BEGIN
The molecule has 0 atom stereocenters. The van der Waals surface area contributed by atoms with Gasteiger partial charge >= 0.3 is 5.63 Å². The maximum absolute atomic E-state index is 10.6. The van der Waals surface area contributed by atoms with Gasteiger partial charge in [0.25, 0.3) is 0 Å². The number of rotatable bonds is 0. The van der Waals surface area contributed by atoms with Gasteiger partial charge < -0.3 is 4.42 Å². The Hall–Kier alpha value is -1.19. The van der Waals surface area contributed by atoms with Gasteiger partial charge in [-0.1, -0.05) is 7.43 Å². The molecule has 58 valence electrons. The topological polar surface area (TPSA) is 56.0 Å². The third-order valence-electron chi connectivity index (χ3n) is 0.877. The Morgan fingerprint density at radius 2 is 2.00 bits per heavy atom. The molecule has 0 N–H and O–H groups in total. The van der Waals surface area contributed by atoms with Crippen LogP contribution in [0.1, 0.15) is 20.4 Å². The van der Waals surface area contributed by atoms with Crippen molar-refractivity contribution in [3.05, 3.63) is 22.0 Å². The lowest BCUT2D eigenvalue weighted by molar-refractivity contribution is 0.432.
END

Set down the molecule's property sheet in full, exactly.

The molecule has 0 atom stereocenters. The van der Waals surface area contributed by atoms with Gasteiger partial charge >= 0.3 is 5.63 Å². The maximum absolute atomic E-state index is 10.6. The van der Waals surface area contributed by atoms with Gasteiger partial charge in [0.25, 0.3) is 0 Å². The number of rotatable bonds is 0. The van der Waals surface area contributed by atoms with Gasteiger partial charge < -0.3 is 4.42 Å². The Hall–Kier alpha value is -1.19. The van der Waals surface area contributed by atoms with Gasteiger partial charge in [-0.1, -0.05) is 7.43 Å². The molecule has 58 valence electrons. The topological polar surface area (TPSA) is 56.0 Å². The third-order valence-electron chi connectivity index (χ3n) is 0.877. The Morgan fingerprint density at radius 2 is 2.00 bits per heavy atom. The molecule has 0 N–H and O–H groups in total. The van der Waals surface area contributed by atoms with Crippen LogP contribution in [0.1, 0.15) is 20.4 Å². The van der Waals surface area contributed by atoms with Crippen molar-refractivity contribution in [3.05, 3.63) is 22.0 Å². The lowest BCUT2D eigenvalue weighted by molar-refractivity contribution is 0.432.